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Computer Scientist Lost at Sea Has Powerful Legacy
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Computer Scientist Lost at Sea Has Powerful Legacy


Computer Scientist Lost at Sea Has Powerful Legacy

Computer Scientist Lost at Sea Has Powerful Legacy
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  • <iframe src="" width="100%" height="290" frameborder="0" scrolling="no" title="NPR embedded audio player">
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Microsoft computer scientist Jim Gray, 63, is missing and feared dead at sea. His revolutionary work with databases will continue to affect our lives each day. University of Washington computer science professor Ed Lazowska tells Rebecca Roberts about Gray's legacy.


The Coast Guard has called off the search for Jim Gray, a computer scientist who set sail from San Francisco last Sunday and hasn't been heard from since. But picking up where the Coast Guard left off is a small army of computer engineers using their expertise to try to predict and map where Jim Gray might have gone. Techies at Google are searching through satellite images from Google Earth. The folks at are adapting their Web site software to sift through aerial photographs of the Pacific Ocean.

This goes beyond just helping out a colleague. Google Earth and and hundreds of other companies are able to function because of technology Jim Gray developed. Ed Lazowska holds the Bill and Melinda Gates Chair in Computer Science and Engineering at the University of Washington. He's also a friend and collaborator of Jim Gray. And he joins us from member station KUOW in Seattle.

Ed Lazowska, welcome to the program.

Professor ED LAZOWSKA (University of Washington): It's good to be here. Thanks for having me.

ROBERTS: So what do all these companies owe to Jim Gray?

Prof. LAZOWSKA: Well, Jim is the number one person in the world in database systems, or transacting processing systems. And you use database and transaction processing systems hundreds of times a day, when you go to your bank's ATM, when you browse or buy something there, when you checkout at the supermarket. Jim's work really underlies all of these systems in a very fundamental way.

ROBERTS: And explain to me how that works. What is a transaction?

Prof. LAZOWSKA: Well, let's suppose you're making an online payment, suppose you're trying to move money from your bank account to the phone company. A lot of complicated stuff takes place behind the curtain, and here's some things you'd like to be assured of. You'd like to know that either the entire transaction takes place or none of it takes place. For example, either the money stays in your bank account or it gets to the phone company - all or nothing. You'd like to be sure that once the transaction has taken place, the results are permanent. The results will survive a system crash, for example.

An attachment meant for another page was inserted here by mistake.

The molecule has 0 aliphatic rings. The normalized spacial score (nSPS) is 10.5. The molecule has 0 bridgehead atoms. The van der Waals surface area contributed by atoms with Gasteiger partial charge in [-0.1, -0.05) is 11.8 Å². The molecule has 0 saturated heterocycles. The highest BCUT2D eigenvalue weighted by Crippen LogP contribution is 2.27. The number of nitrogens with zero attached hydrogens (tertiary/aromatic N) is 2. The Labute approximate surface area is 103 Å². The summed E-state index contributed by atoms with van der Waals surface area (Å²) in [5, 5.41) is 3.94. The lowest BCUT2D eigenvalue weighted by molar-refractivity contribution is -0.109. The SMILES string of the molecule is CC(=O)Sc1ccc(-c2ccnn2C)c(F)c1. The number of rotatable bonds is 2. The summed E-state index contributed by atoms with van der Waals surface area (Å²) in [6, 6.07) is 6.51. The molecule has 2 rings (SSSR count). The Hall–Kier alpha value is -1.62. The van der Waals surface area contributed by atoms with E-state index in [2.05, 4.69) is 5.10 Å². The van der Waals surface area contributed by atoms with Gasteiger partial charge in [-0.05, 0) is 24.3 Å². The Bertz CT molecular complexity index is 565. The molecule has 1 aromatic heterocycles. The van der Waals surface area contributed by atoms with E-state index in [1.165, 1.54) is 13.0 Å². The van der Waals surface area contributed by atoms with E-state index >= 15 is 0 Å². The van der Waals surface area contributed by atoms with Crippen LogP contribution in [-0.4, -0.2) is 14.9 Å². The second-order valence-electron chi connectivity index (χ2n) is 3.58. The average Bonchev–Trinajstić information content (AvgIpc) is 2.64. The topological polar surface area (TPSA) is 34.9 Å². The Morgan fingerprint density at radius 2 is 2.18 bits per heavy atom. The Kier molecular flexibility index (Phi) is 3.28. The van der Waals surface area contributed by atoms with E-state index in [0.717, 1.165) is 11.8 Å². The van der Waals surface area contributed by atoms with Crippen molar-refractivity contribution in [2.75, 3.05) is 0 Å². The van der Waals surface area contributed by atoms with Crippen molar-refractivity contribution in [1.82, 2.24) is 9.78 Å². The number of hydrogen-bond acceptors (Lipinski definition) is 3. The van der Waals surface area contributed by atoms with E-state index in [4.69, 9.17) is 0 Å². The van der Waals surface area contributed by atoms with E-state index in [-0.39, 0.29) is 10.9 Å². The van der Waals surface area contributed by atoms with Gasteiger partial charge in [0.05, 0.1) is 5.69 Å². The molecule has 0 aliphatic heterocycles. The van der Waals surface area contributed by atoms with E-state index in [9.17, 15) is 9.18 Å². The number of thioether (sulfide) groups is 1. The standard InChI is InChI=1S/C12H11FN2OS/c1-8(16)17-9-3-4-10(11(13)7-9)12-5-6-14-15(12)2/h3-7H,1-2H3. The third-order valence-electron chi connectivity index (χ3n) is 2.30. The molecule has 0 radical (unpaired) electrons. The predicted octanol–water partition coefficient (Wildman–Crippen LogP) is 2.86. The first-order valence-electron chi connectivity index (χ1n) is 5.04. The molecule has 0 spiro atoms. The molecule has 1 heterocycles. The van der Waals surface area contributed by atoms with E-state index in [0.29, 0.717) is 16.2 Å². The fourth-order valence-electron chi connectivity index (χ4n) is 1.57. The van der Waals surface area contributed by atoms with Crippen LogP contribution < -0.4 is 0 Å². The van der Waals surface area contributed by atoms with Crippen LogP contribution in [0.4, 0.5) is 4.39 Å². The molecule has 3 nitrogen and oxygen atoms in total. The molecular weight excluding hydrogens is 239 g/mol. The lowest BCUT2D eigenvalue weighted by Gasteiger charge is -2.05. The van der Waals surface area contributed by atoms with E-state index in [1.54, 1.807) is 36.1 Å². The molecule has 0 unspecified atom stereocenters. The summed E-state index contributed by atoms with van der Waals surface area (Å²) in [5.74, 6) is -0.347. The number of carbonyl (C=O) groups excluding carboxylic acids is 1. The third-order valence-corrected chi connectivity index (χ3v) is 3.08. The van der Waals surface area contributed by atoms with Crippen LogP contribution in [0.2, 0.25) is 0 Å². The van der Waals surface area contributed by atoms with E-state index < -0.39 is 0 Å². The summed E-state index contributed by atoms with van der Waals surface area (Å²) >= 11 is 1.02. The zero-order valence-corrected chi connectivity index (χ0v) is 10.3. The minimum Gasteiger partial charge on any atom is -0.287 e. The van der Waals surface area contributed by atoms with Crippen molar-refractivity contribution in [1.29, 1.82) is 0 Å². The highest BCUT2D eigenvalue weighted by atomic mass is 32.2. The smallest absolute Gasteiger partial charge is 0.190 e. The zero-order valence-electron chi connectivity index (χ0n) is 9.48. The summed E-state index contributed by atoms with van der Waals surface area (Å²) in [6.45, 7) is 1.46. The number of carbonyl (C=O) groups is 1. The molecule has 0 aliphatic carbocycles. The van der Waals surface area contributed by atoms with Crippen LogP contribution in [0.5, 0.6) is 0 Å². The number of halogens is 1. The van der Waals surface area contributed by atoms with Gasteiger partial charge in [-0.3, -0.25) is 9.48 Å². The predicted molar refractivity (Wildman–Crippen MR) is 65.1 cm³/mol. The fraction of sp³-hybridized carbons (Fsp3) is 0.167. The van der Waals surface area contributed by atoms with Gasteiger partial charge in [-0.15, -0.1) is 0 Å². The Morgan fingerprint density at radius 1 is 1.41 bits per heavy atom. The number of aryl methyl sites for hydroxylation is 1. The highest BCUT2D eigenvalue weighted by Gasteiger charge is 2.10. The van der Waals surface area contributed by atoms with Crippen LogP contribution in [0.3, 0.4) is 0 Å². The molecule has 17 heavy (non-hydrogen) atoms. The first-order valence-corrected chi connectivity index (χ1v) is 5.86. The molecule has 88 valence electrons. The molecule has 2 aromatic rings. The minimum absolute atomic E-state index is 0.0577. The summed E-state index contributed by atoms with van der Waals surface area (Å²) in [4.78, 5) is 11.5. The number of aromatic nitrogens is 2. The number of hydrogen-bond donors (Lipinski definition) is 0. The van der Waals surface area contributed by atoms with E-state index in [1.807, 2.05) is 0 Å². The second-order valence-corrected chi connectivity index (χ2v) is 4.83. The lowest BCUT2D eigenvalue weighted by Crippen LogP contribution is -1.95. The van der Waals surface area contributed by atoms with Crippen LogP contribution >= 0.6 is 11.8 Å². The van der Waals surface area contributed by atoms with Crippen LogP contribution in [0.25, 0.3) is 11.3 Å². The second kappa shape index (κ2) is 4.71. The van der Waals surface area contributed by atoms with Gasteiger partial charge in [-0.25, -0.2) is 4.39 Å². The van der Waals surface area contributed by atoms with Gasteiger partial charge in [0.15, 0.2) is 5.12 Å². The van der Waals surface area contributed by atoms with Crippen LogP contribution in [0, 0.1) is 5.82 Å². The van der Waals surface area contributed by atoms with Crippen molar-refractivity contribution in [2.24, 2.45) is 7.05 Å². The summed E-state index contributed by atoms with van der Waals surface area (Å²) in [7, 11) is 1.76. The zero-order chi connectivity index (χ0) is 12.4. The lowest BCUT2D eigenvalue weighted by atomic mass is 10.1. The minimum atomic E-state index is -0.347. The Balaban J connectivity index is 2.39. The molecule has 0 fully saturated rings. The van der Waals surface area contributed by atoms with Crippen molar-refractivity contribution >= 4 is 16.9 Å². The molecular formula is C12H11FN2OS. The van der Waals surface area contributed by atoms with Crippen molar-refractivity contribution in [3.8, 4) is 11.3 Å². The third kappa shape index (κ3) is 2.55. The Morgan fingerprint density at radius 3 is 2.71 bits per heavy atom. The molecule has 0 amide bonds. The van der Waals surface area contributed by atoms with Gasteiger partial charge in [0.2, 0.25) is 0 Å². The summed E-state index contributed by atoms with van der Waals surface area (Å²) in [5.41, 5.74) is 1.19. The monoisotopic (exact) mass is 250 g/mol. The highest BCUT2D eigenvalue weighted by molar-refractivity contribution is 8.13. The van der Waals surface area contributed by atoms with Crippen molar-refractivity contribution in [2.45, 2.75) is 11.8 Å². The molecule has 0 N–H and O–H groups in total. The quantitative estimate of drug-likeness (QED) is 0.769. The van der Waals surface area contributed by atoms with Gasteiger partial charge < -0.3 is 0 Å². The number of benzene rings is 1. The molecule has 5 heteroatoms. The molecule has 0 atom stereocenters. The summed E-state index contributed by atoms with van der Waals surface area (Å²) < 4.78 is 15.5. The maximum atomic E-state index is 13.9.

And you'd like to be sure that simultaneous transactions don't interfere with one another. So if you and your spouse are in different rooms in the house simultaneously paying bills from the same bank account, you'd like to be sure that the result comes out right, rather than some jumble because you were accessing the same bank account simultaneously.

What Jim did was to first of all formalize this whole notion of a transaction, those sorts of properties. And then he invented the technical approaches that are used to achieve these goals. For example, how do you actually write a program that ensures that a transaction is atomic, that when the dust has settled either it's completed correctly or it's like it had never been attempted?

ROBERTS: And how was he able to turn those database principles for the benefit of science?

Prof. LAZOWSKA: Well, when Jim moved to Microsoft - which is, gosh, about 10 years ago now - he became interested in trying to use commercial database systems for technical data. The first task he undertook, actually at Microsoft's urging, was to create the world's largest Web accessible database. And he scratched his head and he said, wow, geez, you know, what might people be interested in accessing?

And he came up with the idea of satellite imagery and built a system called TeraServer, which you should think of as the predecessor of Google Earth and the other similar systems. How do you store terabytes of data? How do you create a snappy user experience when you're really accessing enormous amounts of photographic data? So TeraServer was a triumph.

Somehow then Jim bumped into a set of astronomers who were trying to figure out how to do what became the Sloan Digital Sky Survey. And what's great about that is it completely democratizes astronomy in this case. The same Web site that gives data to astronomers all over the world is a Website that parents and kids can use to view the heavens, to manipulate the data. So the fact that all of this data is available to everyone is a tremendous change.

ROBERTS: Ed Lazowska holds the Bill and Melinda Gates chair in Computer Science and Engineering at the University of Washington.

Ed Lazowska, thank you so much.

Prof. LAZOWSKA: You're very welcome.

ROBERTS: There's still no word on the whereabouts of Jim Gray, who's been missing since he set sail from San Francisco last Sunday. The Coast Guard says it will resume the search if new information is found.

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